Document Type

Book Chapter

Publication Title

Advances in Protein Chemistry

Publication Date





Biology | Life Sciences


This chapter addresses, from a molecular structural perspective gained from examination of x-ray crystallographic and biochemical data, the mechanisms by which GTP-bound Galpha subunits of heterotrimeric G proteins recognize and regulate effectors. The mechanism of GTP hydrolysis by Galpha and rate acceleration by GAPs are also considered. The effector recognition site in all Galpha homologues is formed almost entirely of the residues extending from the C-terminal half of alpha2 (Switch II) together with the alpha3 helix and its junction with the beta5 strand. Effector binding does not induce substantial changes in the structure of Galpha*GTP. Effectors are structurally diverse. Different effectors may recognize distinct subsets of effector-binding residues of the same Galpha protein. Specificity may also be conferred by differences in the main chain conformation of effector-binding regions of Galpha subunits. Several Galpha regulatory mechanisms are operative. In the regulation of GMP phospodiesterase, Galphat sequesters an inhibitory subunit. Galphas is an allosteric activator and inhibitor of adenylyl cyclase, and Galphai is an allosteric inhibitor. Galphaq does not appear to regulate GRK, but is rather sequestered by it. GTP hydrolysis terminates the signaling state of Galpha. The binding energy of GTP that is used to stabilize the Galpha:effector complex is dissipated in this reaction. Chemical steps of GTP hydrolysis, specifically, formation of a dissociative transition state, is rate limiting in Ras, a model G protein GTPase, even in the presence of a GAP; however, the energy of enzyme reorganization to produce a catalytically active conformation appears to be substantial. It is possible that the collapse of the switch regions, associated with Galpha deactivation, also encounters a kinetic barrier, and is coupled to product (Pi) release or an event preceding formation of the GDP*Pi complex. Evidence for a catalytic intermediate, possibly metaphosphate, is discussed. Galpha GAPs, whether exogenous proteins or effector-linked domains, bind to a discrete locus of Galpha that is composed of Switch I and the N-terminus of Switch II. This site is immediately adjacent to, but does not substantially overlap, the Galpha effector binding site. Interactions of effectors and exogenous GAPs with Galpha proteins can be synergistic or antagonistic, mediated by allosteric interactions among the three molecules. Unlike GAPs for small GTPases, Galpha GAPs supply no catalytic residues, but rather appear to reduce the activation energy for catalytic activation of the Galpha catalytic site.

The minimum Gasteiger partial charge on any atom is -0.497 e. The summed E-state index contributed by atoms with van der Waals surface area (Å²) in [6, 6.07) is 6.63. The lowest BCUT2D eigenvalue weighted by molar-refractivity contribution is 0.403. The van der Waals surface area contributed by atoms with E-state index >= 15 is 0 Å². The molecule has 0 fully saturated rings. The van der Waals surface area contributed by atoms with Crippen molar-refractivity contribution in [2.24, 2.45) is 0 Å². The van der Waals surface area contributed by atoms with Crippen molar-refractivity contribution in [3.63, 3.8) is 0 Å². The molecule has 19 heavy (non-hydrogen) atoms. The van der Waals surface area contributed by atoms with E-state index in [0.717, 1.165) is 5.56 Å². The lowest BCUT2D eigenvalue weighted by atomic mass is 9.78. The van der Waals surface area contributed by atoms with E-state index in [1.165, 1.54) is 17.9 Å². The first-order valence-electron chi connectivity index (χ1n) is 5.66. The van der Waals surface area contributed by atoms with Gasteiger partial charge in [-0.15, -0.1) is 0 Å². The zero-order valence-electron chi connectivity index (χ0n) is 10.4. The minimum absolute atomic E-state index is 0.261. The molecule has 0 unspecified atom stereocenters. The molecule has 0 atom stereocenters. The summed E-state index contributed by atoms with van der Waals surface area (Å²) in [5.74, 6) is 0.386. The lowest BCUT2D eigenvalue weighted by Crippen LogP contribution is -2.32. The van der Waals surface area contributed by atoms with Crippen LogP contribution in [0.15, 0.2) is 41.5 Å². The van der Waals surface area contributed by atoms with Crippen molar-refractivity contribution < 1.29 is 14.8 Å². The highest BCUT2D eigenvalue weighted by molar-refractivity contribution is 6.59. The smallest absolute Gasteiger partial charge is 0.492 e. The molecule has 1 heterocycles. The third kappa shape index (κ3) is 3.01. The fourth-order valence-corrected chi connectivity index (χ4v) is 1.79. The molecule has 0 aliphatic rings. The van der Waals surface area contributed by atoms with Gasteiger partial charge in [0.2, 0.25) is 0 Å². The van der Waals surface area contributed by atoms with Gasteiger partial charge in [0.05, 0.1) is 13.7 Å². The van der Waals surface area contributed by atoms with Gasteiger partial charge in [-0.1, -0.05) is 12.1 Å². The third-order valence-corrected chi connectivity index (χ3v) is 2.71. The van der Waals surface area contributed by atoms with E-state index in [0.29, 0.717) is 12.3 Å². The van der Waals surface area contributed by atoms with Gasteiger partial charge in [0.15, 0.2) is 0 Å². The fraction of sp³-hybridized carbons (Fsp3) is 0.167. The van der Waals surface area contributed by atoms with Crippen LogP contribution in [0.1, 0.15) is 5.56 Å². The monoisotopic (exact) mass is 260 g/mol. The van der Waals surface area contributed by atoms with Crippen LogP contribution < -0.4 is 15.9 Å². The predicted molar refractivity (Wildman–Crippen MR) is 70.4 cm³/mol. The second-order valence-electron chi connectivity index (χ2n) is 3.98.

© 2007 Elsevier, Inc.

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